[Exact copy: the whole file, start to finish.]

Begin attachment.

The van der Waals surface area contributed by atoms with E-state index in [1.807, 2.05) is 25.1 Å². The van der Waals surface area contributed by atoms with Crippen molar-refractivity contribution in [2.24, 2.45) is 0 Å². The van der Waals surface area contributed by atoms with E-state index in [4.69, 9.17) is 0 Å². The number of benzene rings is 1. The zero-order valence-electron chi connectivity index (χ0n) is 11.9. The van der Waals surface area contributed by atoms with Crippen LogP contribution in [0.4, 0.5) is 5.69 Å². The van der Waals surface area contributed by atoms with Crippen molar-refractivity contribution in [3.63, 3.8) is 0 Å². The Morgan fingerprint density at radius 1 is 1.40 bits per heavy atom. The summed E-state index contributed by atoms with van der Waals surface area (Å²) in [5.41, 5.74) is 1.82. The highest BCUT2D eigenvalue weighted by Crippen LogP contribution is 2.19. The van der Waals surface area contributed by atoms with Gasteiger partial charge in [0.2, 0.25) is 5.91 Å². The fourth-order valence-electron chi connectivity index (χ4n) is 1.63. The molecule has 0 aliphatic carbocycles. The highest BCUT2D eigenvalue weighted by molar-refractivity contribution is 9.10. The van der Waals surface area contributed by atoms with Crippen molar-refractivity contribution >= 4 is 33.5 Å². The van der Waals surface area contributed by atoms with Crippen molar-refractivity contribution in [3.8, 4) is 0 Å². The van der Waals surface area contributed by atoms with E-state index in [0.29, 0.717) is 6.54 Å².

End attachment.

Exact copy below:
The van der Waals surface area contributed by atoms with E-state index in [1.807, 2.05) is 25.1 Å². The van der Waals surface area contributed by atoms with Crippen molar-refractivity contribution in [2.24, 2.45) is 0 Å². The van der Waals surface area contributed by atoms with E-state index in [4.69, 9.17) is 0 Å². The number of benzene rings is 1. The zero-order valence-electron chi connectivity index (χ0n) is 11.9. The van der Waals surface area contributed by atoms with Crippen LogP contribution in [0.4, 0.5) is 5.69 Å². The van der Waals surface area contributed by atoms with Crippen molar-refractivity contribution in [3.63, 3.8) is 0 Å². The Morgan fingerprint density at radius 1 is 1.40 bits per heavy atom. The summed E-state index contributed by atoms with van der Waals surface area (Å²) in [5.41, 5.74) is 1.82. The highest BCUT2D eigenvalue weighted by Crippen LogP contribution is 2.19. The van der Waals surface area contributed by atoms with Gasteiger partial charge in [0.2, 0.25) is 5.91 Å². The fourth-order valence-electron chi connectivity index (χ4n) is 1.63. The molecule has 0 aliphatic carbocycles. The highest BCUT2D eigenvalue weighted by molar-refractivity contribution is 9.10. The van der Waals surface area contributed by atoms with Crippen molar-refractivity contribution >= 4 is 33.5 Å². The van der Waals surface area contributed by atoms with Crippen molar-refractivity contribution in [3.8, 4) is 0 Å². The van der Waals surface area contributed by atoms with E-state index in [0.29, 0.717) is 6.54 Å².